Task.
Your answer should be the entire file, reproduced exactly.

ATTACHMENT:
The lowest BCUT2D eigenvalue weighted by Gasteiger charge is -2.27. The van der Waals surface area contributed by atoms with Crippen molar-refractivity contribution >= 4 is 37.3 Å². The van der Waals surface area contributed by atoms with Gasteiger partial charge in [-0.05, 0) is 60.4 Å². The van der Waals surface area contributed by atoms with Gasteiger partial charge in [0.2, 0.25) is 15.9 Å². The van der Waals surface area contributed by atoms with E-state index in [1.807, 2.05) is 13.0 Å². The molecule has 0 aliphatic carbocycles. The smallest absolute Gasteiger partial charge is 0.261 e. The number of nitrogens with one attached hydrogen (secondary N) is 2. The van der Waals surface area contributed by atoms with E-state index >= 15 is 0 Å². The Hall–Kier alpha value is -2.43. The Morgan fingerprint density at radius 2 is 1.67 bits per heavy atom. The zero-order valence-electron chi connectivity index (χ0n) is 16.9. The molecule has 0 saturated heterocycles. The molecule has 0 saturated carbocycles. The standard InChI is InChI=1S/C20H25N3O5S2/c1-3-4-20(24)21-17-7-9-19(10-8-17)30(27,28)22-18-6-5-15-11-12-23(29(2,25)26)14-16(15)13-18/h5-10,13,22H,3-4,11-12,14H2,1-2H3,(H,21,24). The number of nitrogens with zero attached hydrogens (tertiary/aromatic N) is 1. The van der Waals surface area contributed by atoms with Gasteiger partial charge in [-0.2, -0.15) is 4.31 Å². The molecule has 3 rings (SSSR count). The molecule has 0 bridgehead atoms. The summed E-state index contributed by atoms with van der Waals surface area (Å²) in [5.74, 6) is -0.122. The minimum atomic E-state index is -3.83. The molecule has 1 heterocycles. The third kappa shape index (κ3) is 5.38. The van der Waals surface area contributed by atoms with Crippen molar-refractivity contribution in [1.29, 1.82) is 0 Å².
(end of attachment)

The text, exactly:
The lowest BCUT2D eigenvalue weighted by Gasteiger charge is -2.27. The van der Waals surface area contributed by atoms with Crippen molar-refractivity contribution >= 4 is 37.3 Å². The van der Waals surface area contributed by atoms with Gasteiger partial charge in [-0.05, 0) is 60.4 Å². The van der Waals surface area contributed by atoms with Gasteiger partial charge in [0.2, 0.25) is 15.9 Å². The van der Waals surface area contributed by atoms with E-state index in [1.807, 2.05) is 13.0 Å². The molecule has 0 aliphatic carbocycles. The smallest absolute Gasteiger partial charge is 0.261 e. The number of nitrogens with one attached hydrogen (secondary N) is 2. The van der Waals surface area contributed by atoms with E-state index >= 15 is 0 Å². The Hall–Kier alpha value is -2.43. The Morgan fingerprint density at radius 2 is 1.67 bits per heavy atom. The zero-order valence-electron chi connectivity index (χ0n) is 16.9. The molecule has 0 saturated heterocycles. The molecule has 0 saturated carbocycles. The standard InChI is InChI=1S/C20H25N3O5S2/c1-3-4-20(24)21-17-7-9-19(10-8-17)30(27,28)22-18-6-5-15-11-12-23(29(2,25)26)14-16(15)13-18/h5-10,13,22H,3-4,11-12,14H2,1-2H3,(H,21,24). The number of nitrogens with zero attached hydrogens (tertiary/aromatic N) is 1. The van der Waals surface area contributed by atoms with Gasteiger partial charge in [-0.2, -0.15) is 4.31 Å². The molecule has 3 rings (SSSR count). The molecule has 0 bridgehead atoms. The summed E-state index contributed by atoms with van der Waals surface area (Å²) in [5.74, 6) is -0.122. The minimum atomic E-state index is -3.83. The molecule has 1 heterocycles. The third kappa shape index (κ3) is 5.38. The van der Waals surface area contributed by atoms with Crippen molar-refractivity contribution in [1.29, 1.82) is 0 Å².